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The Future is Here

Self driving cars, robots serving our food, and personal 3-D printers. These are all technologies you may think of when considering what our future will look like. There are also some lesser known innovations that will greatly shape our future and in particular, our health. One of these is a new device for accessing the pericardium. This will allow for safer and more effective drug delivery to treat a variety of heart conditions.

Current methods of drug delivery can have dangerous and sometimes deadly side effects

Drug therapies for cardiovascular diseases have unintended side effects on nearby organs and parts of the heart that are not meant to be affected. Additionally, high doses must be delivered because of short-term pharmacokinetics (1). One example is the drugs used to treat or prevent arrhythmias in open-heart cases which, when delivered intravenously, can produce drops in blood pressure and renal dysfunction. This is very dangerous in already compromised cardiac patients and can create problems in anesthesia management (2). fortunately, when drugs are delivered through the pericardial space, many of these complications are not in effect.

Accessing the pericardium is currently a dangerous process

The current technology uses a needle pointed directly towards the heart, posing a risk of puncturing and damaging the heart (mostly the Right Ventricle), lungs, Liver and Diaphragma. CardioVia is developing a safer alternative, one that does not point a needle towards the heart. With safer, easier, and more efficient pericardial access, the pericardial space can be used for treating a wide variety of heart conditions and one of these ways of treatment within the space can be drug delivery based.

Potential for safe and effective drug delivery through the pericardial space

Multiple studies have demonstrated the benefits of delivering drugs intrapericardialy:

One study from the Journal of Controlled Release sought to explore the kinetics of myocardial penetration and retention after pericardial nanoparticle drug delivery. They wanted to understand the idea that this could be a strategy to concentrate therapeutics for sustained drug penetration into the myocardium.

In rabbits, tagged nanoparticles were loaded with a fluorophore called BODIPY and percutaneously administered into the pericardium. The hearts were examined at certain time points for the presence of the BODIPY. The nanoparticles displayed a half-life of around 2.5 days in the heart.

According to the authors Our findings demonstrate the potential of utilizing the pericardial space as a sustained drug-eluting reservoir through the application of nanoparticle-based drug delivery, opening several exciting avenues for selective and prolonged cardiac therapeutics.” (3)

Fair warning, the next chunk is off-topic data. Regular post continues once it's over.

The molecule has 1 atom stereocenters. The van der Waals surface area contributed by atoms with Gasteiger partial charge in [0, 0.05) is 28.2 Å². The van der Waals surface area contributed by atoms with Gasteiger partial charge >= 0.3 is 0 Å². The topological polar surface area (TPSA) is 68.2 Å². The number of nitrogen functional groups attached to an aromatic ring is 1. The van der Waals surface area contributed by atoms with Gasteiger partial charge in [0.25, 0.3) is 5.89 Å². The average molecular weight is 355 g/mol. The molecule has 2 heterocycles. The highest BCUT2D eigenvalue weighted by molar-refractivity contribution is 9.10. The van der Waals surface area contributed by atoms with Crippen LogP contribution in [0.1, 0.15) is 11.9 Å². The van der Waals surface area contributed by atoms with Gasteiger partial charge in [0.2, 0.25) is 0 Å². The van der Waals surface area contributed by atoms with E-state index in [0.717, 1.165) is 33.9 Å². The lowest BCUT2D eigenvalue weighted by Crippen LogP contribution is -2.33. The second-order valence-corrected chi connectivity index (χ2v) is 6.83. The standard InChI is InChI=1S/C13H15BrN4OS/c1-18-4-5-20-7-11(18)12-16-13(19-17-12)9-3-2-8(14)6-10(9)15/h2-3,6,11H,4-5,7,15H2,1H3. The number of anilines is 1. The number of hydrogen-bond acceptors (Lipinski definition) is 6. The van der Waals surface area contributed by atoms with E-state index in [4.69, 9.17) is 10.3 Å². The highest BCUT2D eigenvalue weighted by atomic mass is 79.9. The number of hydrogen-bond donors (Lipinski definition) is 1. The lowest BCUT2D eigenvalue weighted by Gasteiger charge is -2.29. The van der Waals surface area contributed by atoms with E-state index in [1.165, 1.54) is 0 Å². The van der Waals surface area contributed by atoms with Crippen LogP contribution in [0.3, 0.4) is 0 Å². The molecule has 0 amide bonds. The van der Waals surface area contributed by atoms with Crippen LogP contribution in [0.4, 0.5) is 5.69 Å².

Another study, from the American Journal of Physiology-Heart and Circulatory Physiology, investigated if pericardial delivery of omega-3 (n-3) polyunsaturated fatty acids (PUFAs) would protect the myocardium from ischemic damages and arrhythmias. In most studies n-3 PUFAs are delivered through dietary supplements but this is not always effective because in blood, albumins bind to n-3 PUFAs which greatly reduces their concentrations.

In this study, they tested the delivery of n-3 PUFAs through the pericardial space as a more effective way to build up a high concentration surrounding the heart. N-3 PUFAs are known to risk acute myocardial infarction and studies have shown that fish oil as a dietary supplement attenuates myocardial infarct size, cardiac dysfunction, and lethal ventricular arrhythmias in animal models.

A porcine model was used for this study. “These data demonstrate that pericardial infusion of n-3 PUFA DHA can significantly reduce both malignant arrhythmias and infarct sizes in a porcine infarct model. Pericardial administration of n-3 PUFAs could represent a novel approach to treating or preventing myocardial infractions.” (4)

A study from the journal of cardiovascular pharmacology examined whether IPC delivery of sotalol and atenolol in rats offers advantages over intravenous (IV) application.

The researchers proposed this study based on the idea that local drug delivery means more of the drug can be taken up by cardiac tissue meaning a lower dose can have a higher effect and peripheral side effects can be minimized. “Therefore the present study addressed the question whether pharmacokinetic advantages are observed after sustained IPC infusion of the small positively charged β-blocking agents d,l- sotalol and d,l- atenolol and whether IPC infusion of the agents results in a more effective cardiac β-blocking action than intravenous (IV) infusion.”

They found that “The approach of sustained application of drugs via the pericardium improves the efficacy of sotalol and atenolol since cardiac β-receptor blockade is obtained at low systemic drug levels.” They believe this is a promising new technique to minimize side effects (5).

The future is here

We may not have flying cars or teletransportation machines for many years, but we will have new lifesaving methods of drug delivery in the very near future.



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